The Impact Of British Empire On Britain 's War Effort

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Overall Focus: That the British empire played an integral part in Britain’s war effort, which saw members of her commonwealth, as well as colonies, contribute not just war materials and supplies, but millions of soldiers to help protect Britain itself. But, this aid had a steep cost, as it meant that Britain was no longer the power it once was, and in turn paved the way for the empire’s collapse following the war.

Brown, Judith, William Louis, and Alaine Low. The Oxford History of the British Empire: The
Twentieth Century. Vol. 4. Oxford: Oxford University Press, 1999.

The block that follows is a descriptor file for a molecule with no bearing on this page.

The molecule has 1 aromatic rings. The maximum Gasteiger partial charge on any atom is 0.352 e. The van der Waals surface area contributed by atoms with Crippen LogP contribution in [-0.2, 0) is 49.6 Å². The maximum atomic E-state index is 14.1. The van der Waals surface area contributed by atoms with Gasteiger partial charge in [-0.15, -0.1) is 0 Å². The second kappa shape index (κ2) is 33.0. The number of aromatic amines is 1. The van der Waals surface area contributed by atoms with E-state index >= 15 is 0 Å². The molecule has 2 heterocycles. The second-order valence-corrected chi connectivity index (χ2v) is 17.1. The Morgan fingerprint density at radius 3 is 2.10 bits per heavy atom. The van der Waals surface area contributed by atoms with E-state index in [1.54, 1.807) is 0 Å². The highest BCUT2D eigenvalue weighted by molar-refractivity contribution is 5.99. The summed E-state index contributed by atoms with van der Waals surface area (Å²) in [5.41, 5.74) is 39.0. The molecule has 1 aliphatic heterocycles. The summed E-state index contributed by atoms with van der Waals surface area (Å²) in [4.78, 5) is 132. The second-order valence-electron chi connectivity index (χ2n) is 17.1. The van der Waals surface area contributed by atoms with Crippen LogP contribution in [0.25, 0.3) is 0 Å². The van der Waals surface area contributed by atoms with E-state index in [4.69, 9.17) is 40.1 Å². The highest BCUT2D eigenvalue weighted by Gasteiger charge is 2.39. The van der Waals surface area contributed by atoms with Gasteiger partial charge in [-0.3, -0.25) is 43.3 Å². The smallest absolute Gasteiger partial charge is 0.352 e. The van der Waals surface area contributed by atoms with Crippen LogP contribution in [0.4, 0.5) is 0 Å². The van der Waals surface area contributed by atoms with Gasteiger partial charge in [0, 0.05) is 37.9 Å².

During the 1930s a trifecta of threats began to ally together, creating a powerful threat not just to Britain, but to the empire as a whole. With Germany, Italy, and Japan setting their sights on Europe, the Mediterranean, and Pacific theatres respectively, Britain and her collection of both dominions and colonies realized that they were woefully underprepared for conflict on an international scale. So, a collection of collaborative efforts began to emerge between many of the member states to aid one another. One of the most notable of which was the British Commonwealth Air Training Plan that emerged during the war, which established bases in Canada, Australia, New Zealand, and Southern Rhodesia, with the intention of training large amounts of pilots to be able to participate in military campaigns around the world. And, in this particular case, trained hundreds of thousands of pilots that supported the
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